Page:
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Church moralists question fatal conjoined twins operation

The Vatican's health minister has criticised doctors who tried unsuccessfully to separate the two Iranian conjoined twins, stressing that the fatal operation was not medically necessary.

Archbishop Javier Lozano Barragan, whose official title is President of the Pontifical Council for Health Care, told the Italian daily La Repubblica that "the surgery should not have been done."

"It was a mistake," he said. "And the cost was the highest possible - two human lives."

The Iranian twins, who had been joined at the head at birth, had been aware that the surgery would be extremely risky. But the 29-year-old women asked doctors to perform the operation nevertheless. Archbishop Barragan argued that surgeons should have refused to perform such a procedure.

Barragan stressed that he did not want to make a "superficial condemnation" of the procedure, which was attempted at a hospital in Singapore. He added that all observers are "profoundly desolated" by the results. But he insisted, "when a human life is at risk, there can never be too much questioning about the process."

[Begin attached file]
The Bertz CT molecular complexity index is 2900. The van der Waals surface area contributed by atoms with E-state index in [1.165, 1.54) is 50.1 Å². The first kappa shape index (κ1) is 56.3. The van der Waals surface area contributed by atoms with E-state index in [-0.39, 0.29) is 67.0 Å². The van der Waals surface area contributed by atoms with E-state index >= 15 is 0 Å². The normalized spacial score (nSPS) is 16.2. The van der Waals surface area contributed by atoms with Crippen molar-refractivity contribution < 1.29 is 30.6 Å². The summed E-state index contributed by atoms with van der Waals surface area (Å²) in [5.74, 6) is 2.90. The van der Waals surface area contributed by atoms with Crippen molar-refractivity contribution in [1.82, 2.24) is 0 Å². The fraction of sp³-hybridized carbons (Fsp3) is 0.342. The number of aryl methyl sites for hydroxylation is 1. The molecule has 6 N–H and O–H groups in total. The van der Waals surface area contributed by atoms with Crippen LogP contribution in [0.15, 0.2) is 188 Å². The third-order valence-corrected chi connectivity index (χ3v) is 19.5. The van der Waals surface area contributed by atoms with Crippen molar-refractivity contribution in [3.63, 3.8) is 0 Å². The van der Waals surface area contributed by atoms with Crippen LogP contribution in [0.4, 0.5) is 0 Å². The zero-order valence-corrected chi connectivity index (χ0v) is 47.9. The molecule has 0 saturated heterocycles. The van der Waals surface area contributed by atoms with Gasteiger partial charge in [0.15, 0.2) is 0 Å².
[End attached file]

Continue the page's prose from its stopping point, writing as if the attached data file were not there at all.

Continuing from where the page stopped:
However Rome-based moral theologian Fr Joseph Gallagher disagreed with Archbishop Barragan.

Expressing admiration for the courage shown by the two women, he said: "From the moral point of view, it seems to me that the operation did not create ethical problems."

Catholic World News

Prayers held for conjoined twins (BBC)
A Social History of Conjoined Twins
Iranian Twins Mourned After Surgery, Debate Rages (Reuters)
Doctors reject claims they acted unethically (The Guardian)
Mourning the loss of the twins (BBC)

10 Jul 2003